Steak Me I’m Yours


One of the most frequent questions I get asked as a retailer is: “What wine goes with steak?”

The answer? Depends on the cut and how you’re cooking it.

Pinot Noir, for example, works well with a fried fillet steak. There’s not much fat and, frankly, not much flavour to battle it out with the Pinot. Add a mushroom sauce and you’ve got a bit more potential magic.

A chargrilled ribeye can handle something more robust, like an Argentinian Malbec, a gutsy Southern Rhone or a Shiraz. But these are broad brush strokes. There’s no exact science. It depends, for example, on the age of the wine and the style of the producer. And what you’re in the mood for. Still want Pinot Noir? Try a more concentrated style, like one from Central Otago in New Zealand.

I go to a fair few wine matching dinners. Often, these matches are theoretical; this wine should go with this dish.  Like blind dates, though, what might look compatible on paper doesn’t always produce sparks in real life.

I reckon Barry Vera, executive chef at STK London, had done a little road testing ahead an evening with Penfolds wines, called Red & Red.

His steak tartare, poached quail egg, caviar and red wine reduction melded brilliantly with Penfolds Cellar Reserve Pinot Noir 2009. I wouldn’t go as far as Penfolds’ UK wine ambassador Sam Stephens and call this wine “Burgundian”. Maybe Burgundian for Barossa. But he was spot on about the dried fruit character in the wine hitting it off with the reduction.

Penfolds wine dinner

Penfolds, which is celebrating 170 years of winemaking, recently entered a partnership with STK London. We were the guinea pigs trying out a menu STK London is thinking about offering in the private dining room as part of that partnership.

Sam explained how The Cellar Reserve range is where Penfolds’ seven full-time winemakers apparently experiment. Only small amounts are made – a few hundred cases of each “experiment”. And they can fetch some hefty prices. The 2010 Cellar Reserve Cabernet Sauvignon is currently £133 a bottle at Berry Bros & Rudd.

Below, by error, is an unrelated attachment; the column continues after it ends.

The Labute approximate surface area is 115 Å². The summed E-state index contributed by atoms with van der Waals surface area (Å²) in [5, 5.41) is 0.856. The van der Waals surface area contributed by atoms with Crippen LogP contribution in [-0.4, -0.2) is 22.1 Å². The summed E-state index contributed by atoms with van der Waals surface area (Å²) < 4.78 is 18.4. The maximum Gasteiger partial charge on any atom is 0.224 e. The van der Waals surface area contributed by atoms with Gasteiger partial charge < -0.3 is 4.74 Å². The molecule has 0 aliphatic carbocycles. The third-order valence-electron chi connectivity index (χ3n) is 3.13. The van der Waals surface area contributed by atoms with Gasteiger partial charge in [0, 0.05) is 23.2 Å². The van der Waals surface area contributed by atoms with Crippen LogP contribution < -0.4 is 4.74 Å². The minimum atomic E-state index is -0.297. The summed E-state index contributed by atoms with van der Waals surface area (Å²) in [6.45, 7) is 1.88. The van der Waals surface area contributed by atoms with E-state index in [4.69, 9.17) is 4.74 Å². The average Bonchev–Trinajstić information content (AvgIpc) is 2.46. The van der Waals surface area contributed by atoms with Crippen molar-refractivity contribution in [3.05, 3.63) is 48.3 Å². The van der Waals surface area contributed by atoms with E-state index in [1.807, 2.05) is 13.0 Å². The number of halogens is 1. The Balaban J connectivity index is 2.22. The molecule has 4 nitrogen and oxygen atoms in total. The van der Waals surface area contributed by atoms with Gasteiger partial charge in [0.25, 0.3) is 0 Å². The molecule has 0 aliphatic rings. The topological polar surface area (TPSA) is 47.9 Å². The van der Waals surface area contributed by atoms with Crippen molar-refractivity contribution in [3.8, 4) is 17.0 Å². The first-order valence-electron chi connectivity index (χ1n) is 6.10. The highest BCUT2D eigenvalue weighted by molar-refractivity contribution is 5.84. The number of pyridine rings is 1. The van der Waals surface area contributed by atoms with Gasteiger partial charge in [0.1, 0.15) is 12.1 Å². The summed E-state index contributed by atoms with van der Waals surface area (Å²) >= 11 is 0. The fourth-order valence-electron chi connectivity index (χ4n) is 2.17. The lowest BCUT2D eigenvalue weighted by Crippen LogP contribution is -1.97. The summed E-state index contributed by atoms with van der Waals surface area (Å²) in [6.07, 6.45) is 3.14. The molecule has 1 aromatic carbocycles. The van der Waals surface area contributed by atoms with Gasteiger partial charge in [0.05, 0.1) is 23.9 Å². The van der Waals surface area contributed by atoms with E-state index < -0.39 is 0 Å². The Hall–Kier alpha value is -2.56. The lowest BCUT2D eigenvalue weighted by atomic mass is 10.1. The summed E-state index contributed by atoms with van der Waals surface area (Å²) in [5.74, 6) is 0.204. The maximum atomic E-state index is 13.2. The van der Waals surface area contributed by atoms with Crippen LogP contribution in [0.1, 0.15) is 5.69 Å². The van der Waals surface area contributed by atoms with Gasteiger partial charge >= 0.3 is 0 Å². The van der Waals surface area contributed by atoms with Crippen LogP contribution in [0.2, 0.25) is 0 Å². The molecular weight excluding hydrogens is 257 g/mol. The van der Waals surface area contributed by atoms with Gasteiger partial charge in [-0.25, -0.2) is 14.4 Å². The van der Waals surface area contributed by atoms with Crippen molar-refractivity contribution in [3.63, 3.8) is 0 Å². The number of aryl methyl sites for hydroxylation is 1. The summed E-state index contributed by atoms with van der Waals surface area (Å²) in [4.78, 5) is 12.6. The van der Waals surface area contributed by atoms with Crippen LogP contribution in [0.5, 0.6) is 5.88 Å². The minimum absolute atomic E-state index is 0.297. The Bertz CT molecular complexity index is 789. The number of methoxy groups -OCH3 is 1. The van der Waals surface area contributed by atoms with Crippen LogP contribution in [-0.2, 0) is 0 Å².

The Cellar Reserve Sangiovese 2007 doesn’t quite fetch that money, if you can lay your hands on a bottle. At c£36 online, it’s still in premium price territory. If I’d blind tasted this, I doubt I’d have come close to this being a Sangiovese with its concentrated jammy fruit character. I certainly wasn’t picking up truffle notes – its reason for being matched with Japanese waygu ceviche, pear and… truffle. The softness and fruit intensity worked well though. I went back to the Pinot Noir. No, the Sangiovese was a better choice.  I hankered after a truffly old Meursault, to match both the earthiness and citrus notes in the dish. White wine and beef? Yes. I should’ve mentioned this before…

Penfolds wine dinner

Penfolds is, of course, famous for its Shiraz. The Bin 150 Marananga Shiraz 2011 (£45-£55) is from a sub-region in the Barossa Valley that “provides a contemporary Shiraz alternative” according to its website (though alternative to what, I’m not sure). It still felt young, but has a freshness and verve about it that didn’t overpower the steak it was matched with.

Ah, the steak. USDA prime sirloin. STK London, being of American parentage, has hitched its wagon on this and is probably a reason why many customers go there. It’s a texture thing. For me, though, it’ll never beat the sweet flavour or a grass-fed steak. It did, however, provide a good base for the bone marrow, parsley, caramelised garlic and surprise snails (they weren’t listed on the menu).

Star of the night was undoubtedly then St. Henri 2005 in magnum (about £75 in bond).  Once the St. Henri was more popular than the iconic Penfolds Grange. Now it sits in its shadow, but can still hog the limelight on occasion. Both wines contain a small percentage of Cabernet Sauvignon.

Layers of cassis, menthol, mocha, licorice with a beautiful balance, who cared about the cheese? Or anything after. I had more.

Penfolds wine dinner

On reflection, it seems churlish to moan too much that there was no Grange on show, even though my invite to the event said there would be (despite asking, I never did receive an explanation).

And while STK London will never be my ideal choice of destination (nor I its ideal choice of customer), I was surprised how good the food was. But then I was in the private dining area being hosted by Penfolds. If STK can replicate this menu, I imagine – being close to the City – it’ll clean up. I wouldn’t, however, miss Grange off the wine list.

 

Yes, of course I didn’t pay for this dinner. I also used Wine-Searcher.com and a modicum of effort on Google to track down stockists.

 

 

 

 

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